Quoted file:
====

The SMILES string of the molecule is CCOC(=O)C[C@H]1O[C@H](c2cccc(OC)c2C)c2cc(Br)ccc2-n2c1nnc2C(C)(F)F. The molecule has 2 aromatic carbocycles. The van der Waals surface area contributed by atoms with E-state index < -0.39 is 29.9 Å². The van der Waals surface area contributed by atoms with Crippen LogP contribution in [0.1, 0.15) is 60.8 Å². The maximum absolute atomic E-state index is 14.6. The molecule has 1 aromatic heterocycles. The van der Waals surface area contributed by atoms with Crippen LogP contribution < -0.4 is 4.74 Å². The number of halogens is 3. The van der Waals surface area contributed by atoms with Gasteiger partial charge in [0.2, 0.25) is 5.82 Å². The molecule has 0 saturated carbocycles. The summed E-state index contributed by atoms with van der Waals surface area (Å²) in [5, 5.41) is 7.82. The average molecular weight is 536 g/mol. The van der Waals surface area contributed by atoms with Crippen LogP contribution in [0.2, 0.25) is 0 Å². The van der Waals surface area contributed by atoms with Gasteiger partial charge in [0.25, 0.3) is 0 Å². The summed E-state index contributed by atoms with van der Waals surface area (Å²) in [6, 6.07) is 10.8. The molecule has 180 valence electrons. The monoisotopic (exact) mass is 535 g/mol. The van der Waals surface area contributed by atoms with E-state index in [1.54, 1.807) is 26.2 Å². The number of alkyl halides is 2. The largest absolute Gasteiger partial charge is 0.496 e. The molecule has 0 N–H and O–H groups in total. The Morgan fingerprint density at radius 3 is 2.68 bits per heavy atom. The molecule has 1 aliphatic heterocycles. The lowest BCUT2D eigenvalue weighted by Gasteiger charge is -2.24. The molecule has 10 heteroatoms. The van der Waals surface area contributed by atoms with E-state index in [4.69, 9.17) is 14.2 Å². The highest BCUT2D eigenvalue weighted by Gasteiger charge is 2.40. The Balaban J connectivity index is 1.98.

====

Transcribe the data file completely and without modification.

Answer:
The SMILES string of the molecule is CCOC(=O)C[C@H]1O[C@H](c2cccc(OC)c2C)c2cc(Br)ccc2-n2c1nnc2C(C)(F)F. The molecule has 2 aromatic carbocycles. The van der Waals surface area contributed by atoms with E-state index < -0.39 is 29.9 Å². The van der Waals surface area contributed by atoms with Crippen LogP contribution in [0.1, 0.15) is 60.8 Å². The maximum absolute atomic E-state index is 14.6. The molecule has 1 aromatic heterocycles. The van der Waals surface area contributed by atoms with Crippen LogP contribution < -0.4 is 4.74 Å². The number of halogens is 3. The van der Waals surface area contributed by atoms with Gasteiger partial charge in [0.2, 0.25) is 5.82 Å². The molecule has 0 saturated carbocycles. The summed E-state index contributed by atoms with van der Waals surface area (Å²) in [5, 5.41) is 7.82. The average molecular weight is 536 g/mol. The van der Waals surface area contributed by atoms with Crippen LogP contribution in [0.2, 0.25) is 0 Å². The van der Waals surface area contributed by atoms with Gasteiger partial charge in [0.25, 0.3) is 0 Å². The summed E-state index contributed by atoms with van der Waals surface area (Å²) in [6, 6.07) is 10.8. The molecule has 180 valence electrons. The monoisotopic (exact) mass is 535 g/mol. The van der Waals surface area contributed by atoms with E-state index in [1.54, 1.807) is 26.2 Å². The number of alkyl halides is 2. The largest absolute Gasteiger partial charge is 0.496 e. The molecule has 0 N–H and O–H groups in total. The Morgan fingerprint density at radius 3 is 2.68 bits per heavy atom. The molecule has 1 aliphatic heterocycles. The lowest BCUT2D eigenvalue weighted by Gasteiger charge is -2.24. The molecule has 10 heteroatoms. The van der Waals surface area contributed by atoms with E-state index in [4.69, 9.17) is 14.2 Å². The highest BCUT2D eigenvalue weighted by Gasteiger charge is 2.40. The Balaban J connectivity index is 1.98.